Scores are typically low at Waialae Country Club, and Thursday's opening round of the Sony Open in Hawaii was no exception. Here's how things look after 18 holes, where Paul Casey and Webb Simpson share the lead:
Leaderboard: Paul Casey (-8), Webb Simpson (-8), Camilo Villegas (-7), Robert Streb (-7), Rory Sabbatini (-6), Jason Day and Matt Kuchar among those at -5
What it means: Winds kicked up a bit in the afternoon, so most of the low scores came from the morning wave. The field was first paced by Casey, in search of his first PGA Tour win since 2009, but he was later caught by Simpson's hot - albeit short - putter.
Round of the day: Casey confirmed this week that he has given up his European Tour membership to focus on the PGA Tour, and through one round that decision has worked out well. The Englishman birdied seven of his first 12 holes to briefly flirt with a 59 and made nine birdies on the day while shooting 62.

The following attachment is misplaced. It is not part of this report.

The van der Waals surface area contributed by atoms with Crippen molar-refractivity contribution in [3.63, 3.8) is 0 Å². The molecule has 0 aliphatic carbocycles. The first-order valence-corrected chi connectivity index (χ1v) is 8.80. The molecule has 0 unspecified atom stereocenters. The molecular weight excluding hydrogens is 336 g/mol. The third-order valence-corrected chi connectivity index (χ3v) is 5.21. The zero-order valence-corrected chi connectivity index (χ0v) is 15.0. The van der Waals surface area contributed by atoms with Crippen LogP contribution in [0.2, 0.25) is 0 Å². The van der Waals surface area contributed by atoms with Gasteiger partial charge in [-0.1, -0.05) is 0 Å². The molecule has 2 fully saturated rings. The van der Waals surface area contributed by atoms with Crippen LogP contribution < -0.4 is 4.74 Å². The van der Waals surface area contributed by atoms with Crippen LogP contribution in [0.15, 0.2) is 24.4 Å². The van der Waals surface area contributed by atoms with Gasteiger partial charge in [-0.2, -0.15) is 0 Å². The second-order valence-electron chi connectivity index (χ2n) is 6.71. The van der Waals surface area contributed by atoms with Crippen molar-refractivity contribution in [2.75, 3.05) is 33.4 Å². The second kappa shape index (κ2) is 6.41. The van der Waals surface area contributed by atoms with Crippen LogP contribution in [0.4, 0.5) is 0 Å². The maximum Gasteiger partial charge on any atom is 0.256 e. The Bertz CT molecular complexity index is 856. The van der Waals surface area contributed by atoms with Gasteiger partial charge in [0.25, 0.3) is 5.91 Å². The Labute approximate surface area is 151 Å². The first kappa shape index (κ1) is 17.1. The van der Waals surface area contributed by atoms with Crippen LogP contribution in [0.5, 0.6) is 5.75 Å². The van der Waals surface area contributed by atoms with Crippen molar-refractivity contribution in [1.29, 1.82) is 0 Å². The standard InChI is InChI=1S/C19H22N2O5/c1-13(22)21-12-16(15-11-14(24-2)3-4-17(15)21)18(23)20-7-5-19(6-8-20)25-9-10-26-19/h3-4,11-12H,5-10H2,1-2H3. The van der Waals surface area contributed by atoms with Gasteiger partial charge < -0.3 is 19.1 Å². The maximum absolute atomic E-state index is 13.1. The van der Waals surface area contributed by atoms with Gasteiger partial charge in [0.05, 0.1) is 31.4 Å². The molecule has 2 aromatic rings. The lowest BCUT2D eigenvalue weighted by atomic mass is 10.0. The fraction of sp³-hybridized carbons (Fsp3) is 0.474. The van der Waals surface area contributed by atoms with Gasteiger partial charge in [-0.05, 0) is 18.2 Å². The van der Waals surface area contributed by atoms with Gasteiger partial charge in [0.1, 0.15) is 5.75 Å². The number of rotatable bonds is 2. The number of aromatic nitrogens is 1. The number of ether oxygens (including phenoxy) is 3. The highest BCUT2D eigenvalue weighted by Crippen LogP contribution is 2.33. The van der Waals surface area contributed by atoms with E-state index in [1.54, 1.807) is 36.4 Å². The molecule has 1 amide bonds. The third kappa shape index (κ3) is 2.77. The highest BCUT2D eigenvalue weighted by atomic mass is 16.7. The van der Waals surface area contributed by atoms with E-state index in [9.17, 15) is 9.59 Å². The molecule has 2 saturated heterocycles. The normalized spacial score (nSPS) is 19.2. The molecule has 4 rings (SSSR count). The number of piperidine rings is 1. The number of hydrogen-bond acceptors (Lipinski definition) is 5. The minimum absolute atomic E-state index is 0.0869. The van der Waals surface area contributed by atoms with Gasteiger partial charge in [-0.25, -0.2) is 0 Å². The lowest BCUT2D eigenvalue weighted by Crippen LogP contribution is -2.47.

Best of the rest: Simpson deployed a regulation-length putter for the first time in a Tour round, and it worked wonders. He took only 23 putts while holing everything in sight, including birdies on eight of his final 10 holes, and his 8-under 62 was the lowest score of his career.
Biggest disappointment: Russell Henley won at Waialae just two years ago, and after contending for much of the week in Maui he was expected to go low once again. Instead, he opened with a 2-over 72 that included only two birdies and left him with some work to do to simply make the 36-hole cut.
Main storyline heading into Friday: Scores will remain low in Oahu, but the player to watch is Simpson as he rolls out the new putter. It's a storyline that will develop throughout the year with the anchoring ban looming, as Simpson is one of several notable anchorers who will need to adapt. The transition has appeared rather easy so far at Waialae.
Shot of the day: Geoff Ogilvy scored the first hole-in-one of 2015 when he aced the par-3 second hole with a 5-iron from 211 yards. The shot helped the Aussie to a 1-under 69.
Quote of the day: "I didn't want to wait until 2016 because I didn't want to be in a position where I felt like I was forced into the short putter." - Simpson